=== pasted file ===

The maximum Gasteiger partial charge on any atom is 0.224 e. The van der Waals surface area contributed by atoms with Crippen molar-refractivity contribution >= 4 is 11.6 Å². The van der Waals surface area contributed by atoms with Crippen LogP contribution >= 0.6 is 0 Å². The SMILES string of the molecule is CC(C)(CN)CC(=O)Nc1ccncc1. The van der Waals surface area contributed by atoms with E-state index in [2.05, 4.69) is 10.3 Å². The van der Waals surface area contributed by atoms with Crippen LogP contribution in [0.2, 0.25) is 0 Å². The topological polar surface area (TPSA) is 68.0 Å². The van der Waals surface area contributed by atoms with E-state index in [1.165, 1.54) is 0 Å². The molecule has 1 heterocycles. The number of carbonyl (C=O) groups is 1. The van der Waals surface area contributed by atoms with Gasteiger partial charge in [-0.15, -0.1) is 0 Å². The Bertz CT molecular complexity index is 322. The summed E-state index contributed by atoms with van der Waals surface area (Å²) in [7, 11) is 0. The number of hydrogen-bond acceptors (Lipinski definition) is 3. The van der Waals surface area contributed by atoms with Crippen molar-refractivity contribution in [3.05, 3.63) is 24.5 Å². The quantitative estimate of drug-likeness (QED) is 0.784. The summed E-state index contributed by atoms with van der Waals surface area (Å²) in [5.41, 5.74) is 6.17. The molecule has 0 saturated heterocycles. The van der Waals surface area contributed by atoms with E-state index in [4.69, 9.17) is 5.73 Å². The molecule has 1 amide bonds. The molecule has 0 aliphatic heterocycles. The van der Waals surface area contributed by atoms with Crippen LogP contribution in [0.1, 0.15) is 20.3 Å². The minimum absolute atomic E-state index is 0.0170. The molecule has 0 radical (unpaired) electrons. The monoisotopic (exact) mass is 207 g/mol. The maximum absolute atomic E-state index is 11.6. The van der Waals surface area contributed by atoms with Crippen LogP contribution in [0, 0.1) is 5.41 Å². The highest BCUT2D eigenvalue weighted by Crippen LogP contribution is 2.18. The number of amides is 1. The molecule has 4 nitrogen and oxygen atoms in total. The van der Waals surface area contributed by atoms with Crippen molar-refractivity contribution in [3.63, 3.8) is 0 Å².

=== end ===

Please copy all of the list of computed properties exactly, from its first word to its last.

The maximum Gasteiger partial charge on any atom is 0.224 e. The van der Waals surface area contributed by atoms with Crippen molar-refractivity contribution >= 4 is 11.6 Å². The van der Waals surface area contributed by atoms with Crippen LogP contribution >= 0.6 is 0 Å². The SMILES string of the molecule is CC(C)(CN)CC(=O)Nc1ccncc1. The van der Waals surface area contributed by atoms with E-state index in [2.05, 4.69) is 10.3 Å². The van der Waals surface area contributed by atoms with Crippen LogP contribution in [0.2, 0.25) is 0 Å². The topological polar surface area (TPSA) is 68.0 Å². The van der Waals surface area contributed by atoms with E-state index in [1.165, 1.54) is 0 Å². The molecule has 1 heterocycles. The number of carbonyl (C=O) groups is 1. The van der Waals surface area contributed by atoms with Gasteiger partial charge in [-0.15, -0.1) is 0 Å². The Bertz CT molecular complexity index is 322. The summed E-state index contributed by atoms with van der Waals surface area (Å²) in [7, 11) is 0. The number of hydrogen-bond acceptors (Lipinski definition) is 3. The van der Waals surface area contributed by atoms with Crippen molar-refractivity contribution in [3.05, 3.63) is 24.5 Å². The quantitative estimate of drug-likeness (QED) is 0.784. The summed E-state index contributed by atoms with van der Waals surface area (Å²) in [5.41, 5.74) is 6.17. The molecule has 0 saturated heterocycles. The van der Waals surface area contributed by atoms with E-state index in [4.69, 9.17) is 5.73 Å². The molecule has 1 amide bonds. The molecule has 0 aliphatic heterocycles. The van der Waals surface area contributed by atoms with Crippen LogP contribution in [0.1, 0.15) is 20.3 Å². The minimum absolute atomic E-state index is 0.0170. The molecule has 0 radical (unpaired) electrons. The monoisotopic (exact) mass is 207 g/mol. The maximum absolute atomic E-state index is 11.6. The van der Waals surface area contributed by atoms with Crippen LogP contribution in [0, 0.1) is 5.41 Å². The highest BCUT2D eigenvalue weighted by Crippen LogP contribution is 2.18. The number of amides is 1. The molecule has 4 nitrogen and oxygen atoms in total. The van der Waals surface area contributed by atoms with Crippen molar-refractivity contribution in [3.63, 3.8) is 0 Å².